Yet another dress in the collection with celebrity provenance is this Halston evening gown worn by Candice Bergen to Truman Capote’s storied 1966 “Black and White Ball” at the Plaza Hotel. Twenty year old Candice Bergen had only recently made her film debut in “The Group” when she found herself amongst the 540 guests invited to attend author Truman Capote’s “Party of the Century.” This dress was a gift from Bergdorf-Goodman, a dress exclusive for their Boutique On the Second Floor.
Laura Johnson, a significant donor to the Museum’s Costumes and Textiles Collection and wife of Saks Fifth Avenue Chairman of the Board and CEO (1969-1978) Allan Raymond Johnson, orchestrated the selection of her wardrobe to reflect the array of labels available on the store’s sales floors.
Although she dressed heavily from the collections of such iconic New York designers of Geoffrey Beene, James Galanos, Ben Zuckerman, Donald Brooks and Pauline Trigere, she added international intrigue by interjecting such labels as Andre Courreges and Emilio Pucci. Johnson once addressed the boggling quantity of her acquisitions by stating that in his position, Mr. Johnson did not permit her to wear a garment after she had been photographed in it. Judging by the front row perch she occupied at the city’s most notable fashion shows, it is clear that she was quite successful in commanding the photographer’s lens.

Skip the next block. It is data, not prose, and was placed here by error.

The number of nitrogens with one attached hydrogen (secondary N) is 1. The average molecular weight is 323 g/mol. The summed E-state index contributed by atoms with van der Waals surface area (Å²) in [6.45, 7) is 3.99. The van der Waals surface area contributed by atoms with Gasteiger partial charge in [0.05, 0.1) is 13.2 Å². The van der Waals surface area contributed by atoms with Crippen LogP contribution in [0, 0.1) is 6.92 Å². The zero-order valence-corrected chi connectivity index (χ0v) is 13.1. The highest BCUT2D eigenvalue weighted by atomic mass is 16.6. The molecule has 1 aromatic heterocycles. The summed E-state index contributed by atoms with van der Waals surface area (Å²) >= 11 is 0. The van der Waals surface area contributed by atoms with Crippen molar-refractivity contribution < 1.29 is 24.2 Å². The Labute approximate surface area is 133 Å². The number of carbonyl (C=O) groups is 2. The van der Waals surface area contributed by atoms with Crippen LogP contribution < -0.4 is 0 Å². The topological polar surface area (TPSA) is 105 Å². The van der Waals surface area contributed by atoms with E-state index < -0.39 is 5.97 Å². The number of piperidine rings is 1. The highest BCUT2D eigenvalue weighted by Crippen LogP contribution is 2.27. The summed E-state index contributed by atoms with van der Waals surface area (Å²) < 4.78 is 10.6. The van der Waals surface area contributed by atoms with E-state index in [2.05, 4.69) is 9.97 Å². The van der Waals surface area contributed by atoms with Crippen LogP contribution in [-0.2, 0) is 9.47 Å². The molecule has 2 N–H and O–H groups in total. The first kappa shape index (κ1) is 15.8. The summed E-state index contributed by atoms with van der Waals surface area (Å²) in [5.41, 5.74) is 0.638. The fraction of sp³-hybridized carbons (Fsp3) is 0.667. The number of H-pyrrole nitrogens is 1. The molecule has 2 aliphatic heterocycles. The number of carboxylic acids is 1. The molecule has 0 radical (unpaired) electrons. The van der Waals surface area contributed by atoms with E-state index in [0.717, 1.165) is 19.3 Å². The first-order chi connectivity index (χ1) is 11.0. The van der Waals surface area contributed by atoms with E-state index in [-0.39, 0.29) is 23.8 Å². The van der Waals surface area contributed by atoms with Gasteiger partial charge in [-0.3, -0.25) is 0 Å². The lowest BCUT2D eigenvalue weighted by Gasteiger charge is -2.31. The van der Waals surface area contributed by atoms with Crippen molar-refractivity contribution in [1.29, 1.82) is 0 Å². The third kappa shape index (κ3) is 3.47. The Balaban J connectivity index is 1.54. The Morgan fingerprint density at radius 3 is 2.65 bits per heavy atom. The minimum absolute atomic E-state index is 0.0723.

Johnson’s dress above, a design of Geoffrey Beene, represents another notable designer of the period. One of the inaugural group of eight designers immortalized on Seventh Avenue’s Fashion Walk of Fame in 2000, Geoffrey Beene directed his technical skills as well as creative prowess to the production of clothing that worked for the needs of the American woman. Acclaimed for his versatile, highly functional designs, Beene sought to create a lighter, more modern breed of garment.
He is cited as “a designer’s designer…one of the most artistic and individual of fashion’s creators” on Seventh Avenue’s Fashion Walk of Fame. Geoffrey Beene’s designs blurred the distinction between comfort and luxury, naivety and sophistication. Although soft-spoken in manner, Mr. Beene’s unfaltering command of his art is clearly evidenced here by the strong design and startling palette of this ensemble.